It’s not entirely clear that this approach is accomplishing anything. PG&E and other power providers in the state lack the resources to build extensive networks of sensors and cameras that could pinpoint fire-prone areas or insulate all its transmission lines. Forecasting wind speed, direction, and duration is a complicated science, and some forecasts don’t materialize, causing consternation for PG&E’s cut off customers. And while a warming climate likely contributes to longer dry seasons and atmospheric volatility, which yields stronger winds, climate change is not the all-purpose excuse activists would like it to be. Even California Gov. Gavin Newsom—no shrinking violet when it comes to climate activism—has chided catastrophists on his side of the aisle for their myopia. “This is not, from my perspective, a climate-change story as much as a story about greed and mismanagement over the course of decades,” the governor said.
While utility providers make a convenient scapegoat, public policy is more to blame for California’s conundrum. Most wildfires are not caused by faulty electrical equipment but natural factors and human error. The state’s utilities are required by law to extend their networks to housing developed in high-risk areas, and, in a state with an acute housing shortage, more and more residences are built inside danger zones. What’s more, the patchwork of federal, state, local, tribal, and private interests that are responsible for forestry management have run up against the state’s onerous regulatory environment. A 2018 study conducted by the California Legislative Analyst’s Office found that “overcrowded forests” have contributed to the increased death of vegetation from stress and disease, resulting in a glut of combustible fuels on the forest floors. The report blames current forest management practices for imposing “limitations on timber harvesting” and “environmental permitting requirements” that “constrain the amount of trees and other growth removed from the forest.”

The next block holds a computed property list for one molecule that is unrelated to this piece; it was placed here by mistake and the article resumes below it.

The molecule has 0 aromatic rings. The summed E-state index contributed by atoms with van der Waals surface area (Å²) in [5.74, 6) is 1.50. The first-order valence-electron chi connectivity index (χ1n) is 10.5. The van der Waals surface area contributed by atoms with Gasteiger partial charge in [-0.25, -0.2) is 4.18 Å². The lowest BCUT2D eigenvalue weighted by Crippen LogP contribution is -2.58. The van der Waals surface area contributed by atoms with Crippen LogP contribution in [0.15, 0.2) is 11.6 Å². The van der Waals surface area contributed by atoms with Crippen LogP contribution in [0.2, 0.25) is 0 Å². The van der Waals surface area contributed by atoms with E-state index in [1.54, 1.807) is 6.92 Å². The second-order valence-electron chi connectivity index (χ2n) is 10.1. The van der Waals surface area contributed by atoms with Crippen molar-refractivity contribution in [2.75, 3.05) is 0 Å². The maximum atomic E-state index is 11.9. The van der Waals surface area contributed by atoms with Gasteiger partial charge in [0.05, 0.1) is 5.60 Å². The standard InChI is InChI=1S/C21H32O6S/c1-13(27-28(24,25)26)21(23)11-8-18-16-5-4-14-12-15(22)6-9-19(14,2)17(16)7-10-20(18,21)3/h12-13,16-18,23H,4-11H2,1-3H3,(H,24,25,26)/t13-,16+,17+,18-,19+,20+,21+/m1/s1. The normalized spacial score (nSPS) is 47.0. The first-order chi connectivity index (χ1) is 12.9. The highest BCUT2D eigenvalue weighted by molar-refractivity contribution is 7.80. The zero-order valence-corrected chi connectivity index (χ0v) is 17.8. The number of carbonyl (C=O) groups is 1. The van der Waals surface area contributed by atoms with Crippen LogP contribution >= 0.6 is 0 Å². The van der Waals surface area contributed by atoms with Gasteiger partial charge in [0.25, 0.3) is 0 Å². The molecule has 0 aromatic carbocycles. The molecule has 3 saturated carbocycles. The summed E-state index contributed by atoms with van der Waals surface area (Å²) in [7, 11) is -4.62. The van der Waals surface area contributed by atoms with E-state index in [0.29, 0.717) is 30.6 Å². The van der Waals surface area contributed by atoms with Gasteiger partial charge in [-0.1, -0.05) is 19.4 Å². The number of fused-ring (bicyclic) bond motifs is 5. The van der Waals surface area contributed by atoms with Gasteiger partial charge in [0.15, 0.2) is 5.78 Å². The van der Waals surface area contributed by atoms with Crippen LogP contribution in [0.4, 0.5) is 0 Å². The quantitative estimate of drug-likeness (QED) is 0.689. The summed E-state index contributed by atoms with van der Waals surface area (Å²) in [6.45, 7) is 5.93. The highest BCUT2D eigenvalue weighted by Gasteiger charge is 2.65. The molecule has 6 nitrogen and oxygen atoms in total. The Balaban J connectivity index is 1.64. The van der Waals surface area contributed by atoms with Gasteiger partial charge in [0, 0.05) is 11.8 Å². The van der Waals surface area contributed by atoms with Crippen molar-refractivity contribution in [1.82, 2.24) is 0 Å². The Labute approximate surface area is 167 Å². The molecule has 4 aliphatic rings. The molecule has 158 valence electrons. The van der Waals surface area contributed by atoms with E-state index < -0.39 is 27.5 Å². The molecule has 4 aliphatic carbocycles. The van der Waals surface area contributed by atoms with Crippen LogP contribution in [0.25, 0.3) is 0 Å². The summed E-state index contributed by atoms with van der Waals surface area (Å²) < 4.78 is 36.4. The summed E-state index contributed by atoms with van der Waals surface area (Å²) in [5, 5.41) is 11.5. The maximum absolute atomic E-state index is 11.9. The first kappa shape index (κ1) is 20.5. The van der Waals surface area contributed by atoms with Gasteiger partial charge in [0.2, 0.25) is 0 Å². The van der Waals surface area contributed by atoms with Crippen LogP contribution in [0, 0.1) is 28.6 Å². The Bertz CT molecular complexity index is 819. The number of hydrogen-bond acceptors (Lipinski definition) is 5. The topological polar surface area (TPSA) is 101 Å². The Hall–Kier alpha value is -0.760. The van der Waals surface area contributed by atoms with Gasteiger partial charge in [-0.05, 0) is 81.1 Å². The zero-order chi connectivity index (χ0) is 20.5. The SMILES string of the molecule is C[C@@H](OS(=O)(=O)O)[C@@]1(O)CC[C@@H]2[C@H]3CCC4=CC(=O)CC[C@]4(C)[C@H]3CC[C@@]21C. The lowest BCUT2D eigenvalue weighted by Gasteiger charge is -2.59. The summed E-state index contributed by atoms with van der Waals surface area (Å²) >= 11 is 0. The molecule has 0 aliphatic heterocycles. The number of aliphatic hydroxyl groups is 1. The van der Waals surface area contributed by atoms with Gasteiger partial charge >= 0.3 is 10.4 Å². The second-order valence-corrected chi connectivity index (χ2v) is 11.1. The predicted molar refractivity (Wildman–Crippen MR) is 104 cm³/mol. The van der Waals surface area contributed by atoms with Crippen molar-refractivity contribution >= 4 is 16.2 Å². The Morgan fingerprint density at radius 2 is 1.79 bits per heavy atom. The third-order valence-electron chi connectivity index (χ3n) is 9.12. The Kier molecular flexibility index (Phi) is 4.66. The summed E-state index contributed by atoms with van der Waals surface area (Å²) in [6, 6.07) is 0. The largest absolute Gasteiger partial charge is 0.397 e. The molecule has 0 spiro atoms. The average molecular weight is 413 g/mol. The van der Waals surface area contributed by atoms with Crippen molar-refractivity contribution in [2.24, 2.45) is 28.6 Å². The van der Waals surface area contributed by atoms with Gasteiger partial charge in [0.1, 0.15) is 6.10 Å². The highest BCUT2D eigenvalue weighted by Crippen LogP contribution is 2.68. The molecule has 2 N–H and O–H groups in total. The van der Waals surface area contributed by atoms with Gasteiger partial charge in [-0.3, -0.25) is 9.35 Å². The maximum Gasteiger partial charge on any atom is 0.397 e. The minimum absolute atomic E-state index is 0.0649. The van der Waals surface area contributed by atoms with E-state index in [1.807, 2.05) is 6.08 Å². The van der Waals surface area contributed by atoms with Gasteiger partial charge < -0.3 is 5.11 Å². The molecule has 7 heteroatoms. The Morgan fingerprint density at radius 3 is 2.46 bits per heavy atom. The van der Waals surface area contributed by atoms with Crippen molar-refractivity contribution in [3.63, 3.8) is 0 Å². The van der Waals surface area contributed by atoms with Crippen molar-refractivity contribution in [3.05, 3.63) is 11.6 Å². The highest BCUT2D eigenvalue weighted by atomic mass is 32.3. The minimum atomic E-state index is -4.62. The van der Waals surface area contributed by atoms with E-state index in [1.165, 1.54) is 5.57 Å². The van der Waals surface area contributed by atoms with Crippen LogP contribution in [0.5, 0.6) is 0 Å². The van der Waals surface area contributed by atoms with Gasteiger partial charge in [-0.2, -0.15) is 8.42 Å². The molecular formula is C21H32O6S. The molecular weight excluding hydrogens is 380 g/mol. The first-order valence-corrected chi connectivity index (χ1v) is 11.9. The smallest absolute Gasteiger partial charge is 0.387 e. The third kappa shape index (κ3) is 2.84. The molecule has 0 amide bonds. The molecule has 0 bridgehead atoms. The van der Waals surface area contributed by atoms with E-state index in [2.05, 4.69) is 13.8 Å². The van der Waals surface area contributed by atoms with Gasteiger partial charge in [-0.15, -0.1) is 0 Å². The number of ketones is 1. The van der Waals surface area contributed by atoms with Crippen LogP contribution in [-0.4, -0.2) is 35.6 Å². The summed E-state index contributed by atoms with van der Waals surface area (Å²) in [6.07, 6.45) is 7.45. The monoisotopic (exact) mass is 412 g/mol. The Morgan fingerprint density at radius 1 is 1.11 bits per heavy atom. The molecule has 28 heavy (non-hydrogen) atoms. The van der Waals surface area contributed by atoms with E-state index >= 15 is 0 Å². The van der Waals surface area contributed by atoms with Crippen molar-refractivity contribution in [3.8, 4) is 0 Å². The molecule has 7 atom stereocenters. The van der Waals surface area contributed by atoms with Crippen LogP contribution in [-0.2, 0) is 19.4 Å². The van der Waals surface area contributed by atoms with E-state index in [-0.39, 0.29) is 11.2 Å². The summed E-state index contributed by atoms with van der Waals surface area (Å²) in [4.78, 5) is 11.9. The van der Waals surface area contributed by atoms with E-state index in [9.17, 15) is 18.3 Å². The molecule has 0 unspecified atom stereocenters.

The response to this complicated problem has been to impose “de-energization” on the state’s residents while making whatever power they can still access more expensive.